CareerOneStop includes hundreds of occupational profiles with data available by state and metro area. There are links in the left-hand side menu to compare occupational employment by state and occupational wages by local area or metro area. There is also a salary info tool to search for wages by zip code.

Similar Occupations

This table shows a list of occupations with job duties that are similar to those of labor relations specialists.

Occupation Job Duties ENTRY-LEVEL EDUCATION 2020 MEDIAN PAY
compensation benefits and job analysis specialists image Compensation, Benefits, and Job Analysis Specialists

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Bachelor's degree $67,190
Human resources managers Human Resources Managers

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Bachelor's degree $121,220
Human resource specialists Human Resources Specialists

Human resources specialists recruit, screen, interview, and place workers. They also handle employee relations, compensation and benefits, and training.

Bachelor's degree $63,490
public relations specialists image Public Relations Specialists

Public relations specialists create and maintain a favorable public image for the organization they represent.

Bachelor's degree $62,810
Training and development managers Training and Development Managers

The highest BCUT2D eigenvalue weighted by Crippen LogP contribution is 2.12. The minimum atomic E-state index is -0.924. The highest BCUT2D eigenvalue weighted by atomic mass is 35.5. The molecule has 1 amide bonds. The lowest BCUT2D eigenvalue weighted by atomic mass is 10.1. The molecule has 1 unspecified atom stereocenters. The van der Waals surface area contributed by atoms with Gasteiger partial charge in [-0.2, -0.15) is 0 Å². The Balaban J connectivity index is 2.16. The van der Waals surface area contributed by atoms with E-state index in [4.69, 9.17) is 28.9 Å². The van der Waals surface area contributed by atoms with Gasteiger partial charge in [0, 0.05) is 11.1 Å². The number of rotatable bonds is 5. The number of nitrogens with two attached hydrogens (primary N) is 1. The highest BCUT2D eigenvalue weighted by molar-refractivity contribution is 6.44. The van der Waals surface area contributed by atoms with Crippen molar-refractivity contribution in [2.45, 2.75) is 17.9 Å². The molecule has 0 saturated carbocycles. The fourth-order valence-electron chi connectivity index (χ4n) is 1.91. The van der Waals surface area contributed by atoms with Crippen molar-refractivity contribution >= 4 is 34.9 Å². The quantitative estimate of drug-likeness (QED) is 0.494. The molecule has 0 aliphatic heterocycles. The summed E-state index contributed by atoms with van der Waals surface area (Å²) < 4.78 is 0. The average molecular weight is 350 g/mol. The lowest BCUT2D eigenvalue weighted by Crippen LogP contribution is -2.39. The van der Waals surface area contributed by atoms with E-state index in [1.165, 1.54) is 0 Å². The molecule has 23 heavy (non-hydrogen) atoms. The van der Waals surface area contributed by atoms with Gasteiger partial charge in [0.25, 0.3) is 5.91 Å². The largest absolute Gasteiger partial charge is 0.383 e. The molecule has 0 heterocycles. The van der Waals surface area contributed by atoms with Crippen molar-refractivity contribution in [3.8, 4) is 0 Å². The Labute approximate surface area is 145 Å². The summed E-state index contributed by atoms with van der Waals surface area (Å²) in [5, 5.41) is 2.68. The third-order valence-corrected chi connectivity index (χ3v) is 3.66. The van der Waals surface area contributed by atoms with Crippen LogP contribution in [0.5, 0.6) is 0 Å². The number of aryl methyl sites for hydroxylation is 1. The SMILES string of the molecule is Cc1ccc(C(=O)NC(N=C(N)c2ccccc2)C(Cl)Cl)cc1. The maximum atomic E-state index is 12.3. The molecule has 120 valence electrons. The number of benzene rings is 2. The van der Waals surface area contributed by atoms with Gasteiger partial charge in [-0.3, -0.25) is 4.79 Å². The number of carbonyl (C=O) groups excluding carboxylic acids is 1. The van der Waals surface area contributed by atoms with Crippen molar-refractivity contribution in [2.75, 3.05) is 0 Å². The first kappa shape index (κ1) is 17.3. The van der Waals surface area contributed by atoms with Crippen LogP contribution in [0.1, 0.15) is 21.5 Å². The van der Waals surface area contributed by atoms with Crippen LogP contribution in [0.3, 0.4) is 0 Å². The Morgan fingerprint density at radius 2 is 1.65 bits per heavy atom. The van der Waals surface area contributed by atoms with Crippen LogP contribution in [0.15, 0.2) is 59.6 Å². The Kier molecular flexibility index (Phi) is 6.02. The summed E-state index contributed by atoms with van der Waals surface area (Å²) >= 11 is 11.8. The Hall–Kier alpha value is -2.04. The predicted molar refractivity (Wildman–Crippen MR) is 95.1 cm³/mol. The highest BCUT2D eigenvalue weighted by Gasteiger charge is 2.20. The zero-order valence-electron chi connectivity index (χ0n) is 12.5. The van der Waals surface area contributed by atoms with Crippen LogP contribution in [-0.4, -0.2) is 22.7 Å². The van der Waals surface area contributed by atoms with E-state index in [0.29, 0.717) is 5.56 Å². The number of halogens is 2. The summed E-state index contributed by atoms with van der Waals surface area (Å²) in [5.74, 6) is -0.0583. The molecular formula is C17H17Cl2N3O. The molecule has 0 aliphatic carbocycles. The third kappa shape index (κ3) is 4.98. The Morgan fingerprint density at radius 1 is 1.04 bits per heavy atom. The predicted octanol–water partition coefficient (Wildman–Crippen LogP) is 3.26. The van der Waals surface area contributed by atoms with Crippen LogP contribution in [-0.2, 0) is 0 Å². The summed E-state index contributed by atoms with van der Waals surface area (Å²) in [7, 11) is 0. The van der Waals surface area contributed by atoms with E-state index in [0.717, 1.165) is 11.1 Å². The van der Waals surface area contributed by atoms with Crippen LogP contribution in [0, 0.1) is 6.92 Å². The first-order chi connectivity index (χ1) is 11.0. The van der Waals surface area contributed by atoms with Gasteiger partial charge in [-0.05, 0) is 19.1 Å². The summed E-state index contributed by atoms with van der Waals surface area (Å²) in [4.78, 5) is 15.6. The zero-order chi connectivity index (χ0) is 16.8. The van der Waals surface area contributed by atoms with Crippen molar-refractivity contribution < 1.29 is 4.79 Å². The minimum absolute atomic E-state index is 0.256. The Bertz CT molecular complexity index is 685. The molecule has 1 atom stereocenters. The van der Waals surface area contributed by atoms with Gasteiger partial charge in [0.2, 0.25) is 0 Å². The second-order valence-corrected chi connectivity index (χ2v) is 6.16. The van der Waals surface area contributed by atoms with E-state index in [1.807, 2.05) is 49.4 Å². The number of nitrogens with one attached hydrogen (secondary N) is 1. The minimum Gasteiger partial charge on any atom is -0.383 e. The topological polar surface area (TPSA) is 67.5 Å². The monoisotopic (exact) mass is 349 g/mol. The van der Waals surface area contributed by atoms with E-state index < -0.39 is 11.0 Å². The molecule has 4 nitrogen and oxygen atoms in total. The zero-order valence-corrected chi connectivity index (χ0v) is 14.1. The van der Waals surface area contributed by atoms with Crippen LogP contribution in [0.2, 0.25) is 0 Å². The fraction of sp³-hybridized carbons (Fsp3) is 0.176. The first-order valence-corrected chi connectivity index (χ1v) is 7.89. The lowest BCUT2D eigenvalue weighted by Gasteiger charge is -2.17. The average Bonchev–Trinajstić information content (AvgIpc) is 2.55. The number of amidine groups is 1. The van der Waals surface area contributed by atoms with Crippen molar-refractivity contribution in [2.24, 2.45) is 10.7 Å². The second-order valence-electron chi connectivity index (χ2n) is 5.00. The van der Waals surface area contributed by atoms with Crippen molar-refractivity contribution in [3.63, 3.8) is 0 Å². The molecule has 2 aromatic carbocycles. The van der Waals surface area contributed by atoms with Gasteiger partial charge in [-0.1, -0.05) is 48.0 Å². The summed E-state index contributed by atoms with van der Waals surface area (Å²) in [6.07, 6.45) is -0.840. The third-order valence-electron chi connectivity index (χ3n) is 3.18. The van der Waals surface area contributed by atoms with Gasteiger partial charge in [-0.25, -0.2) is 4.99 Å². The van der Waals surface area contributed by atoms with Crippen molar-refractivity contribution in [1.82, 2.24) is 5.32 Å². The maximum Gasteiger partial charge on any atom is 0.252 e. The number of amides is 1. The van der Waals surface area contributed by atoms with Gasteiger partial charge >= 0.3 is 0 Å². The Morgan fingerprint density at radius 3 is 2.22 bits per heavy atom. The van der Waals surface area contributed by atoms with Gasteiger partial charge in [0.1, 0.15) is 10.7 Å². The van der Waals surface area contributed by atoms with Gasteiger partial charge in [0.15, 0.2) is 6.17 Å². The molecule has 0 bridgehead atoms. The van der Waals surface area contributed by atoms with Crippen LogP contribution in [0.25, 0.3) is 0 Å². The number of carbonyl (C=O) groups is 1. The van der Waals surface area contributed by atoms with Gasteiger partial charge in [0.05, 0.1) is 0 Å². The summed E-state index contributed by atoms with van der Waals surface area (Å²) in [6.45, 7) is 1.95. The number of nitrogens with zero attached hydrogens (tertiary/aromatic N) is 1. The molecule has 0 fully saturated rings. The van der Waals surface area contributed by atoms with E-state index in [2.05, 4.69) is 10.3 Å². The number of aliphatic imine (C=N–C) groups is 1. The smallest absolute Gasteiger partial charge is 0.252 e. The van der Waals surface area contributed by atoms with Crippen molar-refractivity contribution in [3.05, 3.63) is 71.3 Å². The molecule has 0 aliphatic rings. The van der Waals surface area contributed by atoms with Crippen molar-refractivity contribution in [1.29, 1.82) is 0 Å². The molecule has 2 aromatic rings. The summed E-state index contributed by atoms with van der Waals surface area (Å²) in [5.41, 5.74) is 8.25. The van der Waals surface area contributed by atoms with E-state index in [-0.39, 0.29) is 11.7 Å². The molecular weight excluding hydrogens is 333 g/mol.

Training and development managers plan, coordinate, and direct skills- and knowledge-enhancement programs for an organization’s staff.

Bachelor's degree $115,640
training and development specialists image Training and Development Specialists

Training and development specialists plan and administer programs that improve the skills and knowledge of their employees.

Bachelor's degree $62,700
Social and human service assistants Social and Human Service Assistants

Social and human service assistants provide client services in a variety of fields, such as psychology, rehabilitation, and social work.

High school diploma or equivalent $35,960

Contacts for More Info

Last Modified Date: Wednesday, September 8, 2021

Suggested citation:

Bureau of Labor Statistics, U.S. Department of Labor, Occupational Outlook Handbook, Labor Relations Specialists,
at https://www.bls.gov/ooh/business-and-financial/labor-relations-specialists.htm (visited October 06, 2021).

Telephone: 1-202-691-5700 www.bls.gov/ooh Contact OOH

View this page on regular www.bls.gov